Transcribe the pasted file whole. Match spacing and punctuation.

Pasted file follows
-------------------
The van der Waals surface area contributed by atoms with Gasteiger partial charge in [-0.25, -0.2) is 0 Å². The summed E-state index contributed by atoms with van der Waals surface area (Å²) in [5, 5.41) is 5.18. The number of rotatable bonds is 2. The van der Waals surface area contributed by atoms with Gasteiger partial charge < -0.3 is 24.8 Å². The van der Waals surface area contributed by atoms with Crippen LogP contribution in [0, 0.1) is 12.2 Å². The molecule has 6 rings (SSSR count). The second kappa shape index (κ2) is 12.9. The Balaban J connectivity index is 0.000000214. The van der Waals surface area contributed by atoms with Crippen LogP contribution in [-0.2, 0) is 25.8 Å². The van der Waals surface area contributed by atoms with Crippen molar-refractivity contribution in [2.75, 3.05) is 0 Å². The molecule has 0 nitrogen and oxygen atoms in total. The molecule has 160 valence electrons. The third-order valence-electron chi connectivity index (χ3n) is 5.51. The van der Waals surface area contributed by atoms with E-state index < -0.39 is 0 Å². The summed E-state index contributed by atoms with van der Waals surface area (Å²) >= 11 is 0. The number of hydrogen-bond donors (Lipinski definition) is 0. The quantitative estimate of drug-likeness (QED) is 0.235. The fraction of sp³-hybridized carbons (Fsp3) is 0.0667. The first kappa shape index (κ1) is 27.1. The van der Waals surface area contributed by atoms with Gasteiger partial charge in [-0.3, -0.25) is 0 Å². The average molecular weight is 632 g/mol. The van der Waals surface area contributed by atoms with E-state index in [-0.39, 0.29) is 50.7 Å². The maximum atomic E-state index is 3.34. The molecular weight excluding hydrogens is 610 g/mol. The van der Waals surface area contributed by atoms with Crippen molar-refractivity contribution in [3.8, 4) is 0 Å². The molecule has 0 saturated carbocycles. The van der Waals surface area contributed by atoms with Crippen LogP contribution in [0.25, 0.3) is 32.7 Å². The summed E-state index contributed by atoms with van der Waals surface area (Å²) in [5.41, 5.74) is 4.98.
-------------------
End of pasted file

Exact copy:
The van der Waals surface area contributed by atoms with Gasteiger partial charge in [-0.25, -0.2) is 0 Å². The summed E-state index contributed by atoms with van der Waals surface area (Å²) in [5, 5.41) is 5.18. The number of rotatable bonds is 2. The van der Waals surface area contributed by atoms with Gasteiger partial charge < -0.3 is 24.8 Å². The van der Waals surface area contributed by atoms with Crippen LogP contribution in [0, 0.1) is 12.2 Å². The molecule has 6 rings (SSSR count). The second kappa shape index (κ2) is 12.9. The Balaban J connectivity index is 0.000000214. The van der Waals surface area contributed by atoms with Crippen LogP contribution in [-0.2, 0) is 25.8 Å². The van der Waals surface area contributed by atoms with Crippen molar-refractivity contribution in [2.75, 3.05) is 0 Å². The molecule has 0 nitrogen and oxygen atoms in total. The molecule has 160 valence electrons. The third-order valence-electron chi connectivity index (χ3n) is 5.51. The van der Waals surface area contributed by atoms with E-state index < -0.39 is 0 Å². The summed E-state index contributed by atoms with van der Waals surface area (Å²) >= 11 is 0. The number of hydrogen-bond donors (Lipinski definition) is 0. The quantitative estimate of drug-likeness (QED) is 0.235. The fraction of sp³-hybridized carbons (Fsp3) is 0.0667. The first kappa shape index (κ1) is 27.1. The van der Waals surface area contributed by atoms with Gasteiger partial charge in [-0.3, -0.25) is 0 Å². The average molecular weight is 632 g/mol. The van der Waals surface area contributed by atoms with E-state index in [-0.39, 0.29) is 50.7 Å². The maximum atomic E-state index is 3.34. The molecular weight excluding hydrogens is 610 g/mol. The van der Waals surface area contributed by atoms with Crippen molar-refractivity contribution in [3.8, 4) is 0 Å². The molecule has 0 saturated carbocycles. The van der Waals surface area contributed by atoms with Crippen LogP contribution in [0.25, 0.3) is 32.7 Å². The summed E-state index contributed by atoms with van der Waals surface area (Å²) in [5.41, 5.74) is 4.98.